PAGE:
10.5 The Petersen algebra and the Desargues configuration

We want to end this section by considering an example which is more complicated, but very interesting from the algebraic point of view. There exist ten geometric configurations of the form , i.e., with exactly ten points and ten lines. In [61], these were associated to supergravity solutions with ten components of the electric field turned on. This result was re-analyzed by some of the present authors in [96] where it was found that many of these configurations have a dual description in terms of Dynkin diagrams of rank 10 Lorentzian Kac–Moody subalgebras of . One would therefore expect that solutions of the sigma models for these algebras should correspond to new solutions of eleven-dimensional supergravity. However, since these algebras are infinite-dimensional, the corresponding sigma models are difficult to solve without further truncation. Nevertheless, one may argue that explicit solutions should exist, since the algebras in question are all non-hyperbolic, so we know that the supergravity dynamics is non-chaotic.

We shall here consider one of the -configurations in some detail, referring the reader to [96] for a discussion of the other cases. The configuration we will treat is the well known Desargues configuration, displayed in Figure 54. The Desargues configuration is associated with the 17th century French mathematician Gérard Desargues to illustrate the following “Desargues theorem” (adapted from [145]):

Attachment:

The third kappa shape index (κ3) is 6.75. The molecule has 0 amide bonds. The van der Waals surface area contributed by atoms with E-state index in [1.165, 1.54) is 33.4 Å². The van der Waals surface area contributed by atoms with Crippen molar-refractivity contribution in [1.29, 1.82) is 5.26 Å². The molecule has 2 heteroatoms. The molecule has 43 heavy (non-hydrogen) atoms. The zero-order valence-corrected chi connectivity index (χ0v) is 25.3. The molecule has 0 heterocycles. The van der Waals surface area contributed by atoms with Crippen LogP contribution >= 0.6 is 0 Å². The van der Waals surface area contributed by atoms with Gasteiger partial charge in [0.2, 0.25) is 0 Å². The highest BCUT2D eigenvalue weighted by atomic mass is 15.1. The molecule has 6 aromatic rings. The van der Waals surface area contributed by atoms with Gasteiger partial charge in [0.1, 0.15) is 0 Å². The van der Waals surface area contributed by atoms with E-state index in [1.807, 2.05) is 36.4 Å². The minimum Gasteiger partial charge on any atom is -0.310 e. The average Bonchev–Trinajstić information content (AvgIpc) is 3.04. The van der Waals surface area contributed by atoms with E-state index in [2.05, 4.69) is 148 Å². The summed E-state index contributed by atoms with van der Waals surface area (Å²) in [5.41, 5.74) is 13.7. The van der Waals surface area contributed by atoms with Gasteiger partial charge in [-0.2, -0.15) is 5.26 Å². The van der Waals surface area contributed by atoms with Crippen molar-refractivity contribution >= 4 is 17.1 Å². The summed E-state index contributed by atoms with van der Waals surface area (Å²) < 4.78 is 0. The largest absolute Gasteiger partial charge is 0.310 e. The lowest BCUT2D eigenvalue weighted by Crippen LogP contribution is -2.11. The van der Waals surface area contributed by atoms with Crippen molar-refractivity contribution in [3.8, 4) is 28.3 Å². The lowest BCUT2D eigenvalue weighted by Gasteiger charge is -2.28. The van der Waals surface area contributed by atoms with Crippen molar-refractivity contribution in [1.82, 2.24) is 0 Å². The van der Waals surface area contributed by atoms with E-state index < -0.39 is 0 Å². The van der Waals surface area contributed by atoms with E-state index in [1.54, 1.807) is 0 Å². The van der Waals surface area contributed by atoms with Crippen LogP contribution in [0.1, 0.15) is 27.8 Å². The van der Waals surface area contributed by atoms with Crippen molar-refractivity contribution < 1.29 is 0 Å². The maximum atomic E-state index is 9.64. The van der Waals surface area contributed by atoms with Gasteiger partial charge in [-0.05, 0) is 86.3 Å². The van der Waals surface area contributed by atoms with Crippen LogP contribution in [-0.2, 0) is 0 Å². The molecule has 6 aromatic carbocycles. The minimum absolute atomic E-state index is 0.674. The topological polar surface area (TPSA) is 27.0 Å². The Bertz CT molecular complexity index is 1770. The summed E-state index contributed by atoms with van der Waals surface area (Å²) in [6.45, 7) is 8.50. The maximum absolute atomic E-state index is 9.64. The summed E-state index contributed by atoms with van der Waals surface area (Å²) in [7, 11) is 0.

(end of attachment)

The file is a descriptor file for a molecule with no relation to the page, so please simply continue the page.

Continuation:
Let the three lines defined by and be concurrent, i.e., be intersecting at one point, say . Then the three intersection points and are colinear.

Another way to say this is that the two triangles and in Figure 54 are in perspective from the point and in perspective from the line .

As we will see, a new fascinating feature emerges for this case, namely that the Dynkin diagram dual to this configuration also corresponds in itself to a geometric configuration. In fact, the Dynkin diagram dual to the Desargues configuration turns out to be the famous Petersen graph, denoted , which is displayed in Figure 55.

To construct the Dynkin diagram we first observe that each line in the configuration is disconnected from three other lines, e.g., have no nodes in common with the lines , , . This implies that all nodes in the Dynkin diagram will be connected to three other nodes. Proceeding as in Section 10.2.2 leads to the Dynkin diagram in Figure 55, which we identify as the Petersen graph. The corresponding Cartan matrix is

which is of Lorentzian signature with
The Petersen graph was invented by the Danish mathematician Julius Petersen in the end of the 19th century. It has several embeddings on the plane, but perhaps the most famous one is as a star inside a pentagon as depicted in Figure 55. One of its distinguishing features from the point of view of graph theory is that it contains a Hamiltonian path but no Hamiltonian cycle.

Because the algebra is Lorentzian (with a metric that coincides with the metric induced from the embedding in ), it does not need to be enlarged by any further generator to be compatible with the Hamiltonian constraint.
It is interesting to examine the symmetries of the various embeddings of the Petersen graph in the plane and the connection to the Desargues configurations. The embedding in Figure 55 clearly exhibits a -symmetry, while the Desargues configuration in Figure 54 has only a -symmetry. Moreover, the embedding of the Petersen graph shown in Figure 56 reveals yet another symmetry, namely an permutation symmetry about the central point, labeled “10”. In fact, the external automorphism group of the Petersen graph is , so what we see in the various embeddings are simply subgroups of made manifest. It is not clear how these symmetries are realized in the Desargues configuration that seems to exhibit much less symmetry.